How the Charts are made

This is the portable survey craft used for shallows and small bays on Corrib, and any other lakes.

It has both sidescan and conventional sonar aboard, and independent power supplies with solar backup.

And "Burlesque", a fully kitted survey craft now, with computer systems, sidescan and conventional sonar, DGPS and conventional GPS.

Equipment used .



The primary sounding equipment is a Lowrance HDS unit installed on both my survey boat, Burlesque, and in the inflatable,  with  Structurescan modules. These utilise two transducers; both mounted on the transom (over the side on the inflatable), although the sidescan transducer is dismountable for use on a towed 'fish'. The towed setup is not used on Corrib due to the nature of the geography, I'd do more damage and spend more time hauling it in and out than gaining any benefit.

The maximum depth (so far) on Corrib is 167ft, and the unit is very capable of giving excellent returns at that depth. Initial passes are made at 3-4kts on a "planned" grid (it doesnt often work out that way though) with the unit set onto 300ft range and 450khz frequency. This gives me a great overall picture of what is happening within 2-300 feet either side of the vessel. If anything interesting or unexpected is seen then a more 'in depth' survey at higher frequency (less range) is carried out. This is how I found "Trevors shallow" and the wrecks depicted on this site.

For what may be archaeology or interesting geology I then use the Burlesque's onboard underwater video system, and starting in 2014 she now has an onboard ROV which can be operated from within the cabin.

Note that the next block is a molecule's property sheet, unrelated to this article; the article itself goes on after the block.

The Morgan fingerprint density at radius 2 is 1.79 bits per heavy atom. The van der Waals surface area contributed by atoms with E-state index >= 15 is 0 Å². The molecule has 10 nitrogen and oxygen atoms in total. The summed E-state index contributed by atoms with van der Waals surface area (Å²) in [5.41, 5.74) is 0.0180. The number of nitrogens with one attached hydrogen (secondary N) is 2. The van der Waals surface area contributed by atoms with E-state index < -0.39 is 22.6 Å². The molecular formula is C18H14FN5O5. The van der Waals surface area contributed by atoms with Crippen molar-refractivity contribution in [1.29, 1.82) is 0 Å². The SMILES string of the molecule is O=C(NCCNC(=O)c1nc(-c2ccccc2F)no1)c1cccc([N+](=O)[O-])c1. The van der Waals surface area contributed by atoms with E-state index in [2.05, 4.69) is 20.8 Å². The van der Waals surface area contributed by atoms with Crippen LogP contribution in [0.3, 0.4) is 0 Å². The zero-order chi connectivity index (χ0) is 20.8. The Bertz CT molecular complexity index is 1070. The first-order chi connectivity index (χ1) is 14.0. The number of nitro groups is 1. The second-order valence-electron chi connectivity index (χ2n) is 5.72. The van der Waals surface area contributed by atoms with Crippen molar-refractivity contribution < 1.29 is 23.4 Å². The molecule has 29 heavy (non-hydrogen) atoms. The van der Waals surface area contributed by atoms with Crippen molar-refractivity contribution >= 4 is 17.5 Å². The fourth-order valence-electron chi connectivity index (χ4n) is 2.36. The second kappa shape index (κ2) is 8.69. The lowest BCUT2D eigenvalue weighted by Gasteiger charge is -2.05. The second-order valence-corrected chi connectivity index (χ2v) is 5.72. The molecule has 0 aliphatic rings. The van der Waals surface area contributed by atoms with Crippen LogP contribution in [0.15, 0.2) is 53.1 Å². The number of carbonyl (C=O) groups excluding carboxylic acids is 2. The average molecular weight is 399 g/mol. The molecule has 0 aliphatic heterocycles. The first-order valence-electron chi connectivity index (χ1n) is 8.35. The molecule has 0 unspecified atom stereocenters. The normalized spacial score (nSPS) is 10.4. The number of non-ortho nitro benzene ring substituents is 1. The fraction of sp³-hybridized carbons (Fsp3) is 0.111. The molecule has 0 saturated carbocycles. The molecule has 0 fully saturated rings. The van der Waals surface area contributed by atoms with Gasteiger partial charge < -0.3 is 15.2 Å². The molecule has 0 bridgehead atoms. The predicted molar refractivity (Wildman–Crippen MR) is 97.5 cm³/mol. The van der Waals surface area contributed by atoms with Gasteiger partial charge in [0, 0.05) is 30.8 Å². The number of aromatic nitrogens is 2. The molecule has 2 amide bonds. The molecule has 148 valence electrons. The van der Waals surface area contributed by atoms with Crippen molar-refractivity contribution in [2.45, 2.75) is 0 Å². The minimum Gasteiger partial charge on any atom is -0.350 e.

The positional data for the Lowrance HDS is acquired with 2 GPS units (one for backup/check) which utilise EGNOS and standard differential corrections. The units update positional information approx 5 time per second. This data is is all collected, a days data amounts to several gigabytes and is analysed using Sonarviewer software from where it is exported as CSV data for further numbercrunching. Sidescan mosaics are constructed using DrDepth which has been found to be very capable.

If something interesting and shallow pops up on the sidescan, I find somewhere safe to anchor and launch the inflatable for a close grid survey. Once the limits of a shallow or obstruction have been determined I then carry out a sidescan survey around it using either the inflatable or Burlesque.


Lightweight lake surveying using a Garmin GPSMap60Csx with high gain antenna


For rocky, shallow or previously poorly surveyed areas of the lake, and smaller lakes, I use an HDS unit and a Garmin GPSMap60Csx connected with a home made cable to a Garmin Intelliducer (0183). This is done through a  power supply/distribution box which I constructed, and contains a large rechargeable LIon battery, a recharging socket, a fuse, a rocker switch and three RS232 connections – one supplies power and NMEA data to the the GPS, another receives the NMEA signal from the transducer and carries power to the transducer, and another is a NMEA Tx with no power connections for connecting a small Panasonic Toughbook computer.
The transducer is mounted onto a pivoting and fully adjustable/removable mounting bracket which started life as a metal artists easel.

The system also has solar power backup, which now enables the unit to run almost indefinitely. It has been logging every day for up to 7 days without recharging, logging depth data onto the GPS. The Toughbook runs for 8 hours and can be recharged from the car or via the solar panel, tracklogs are downloaded onto the netbook every hour during surveys.


A sidescan unit is also installed on the inflatable, with a battery pack system giving 10 hours imaging time, and mounted on an overside unit from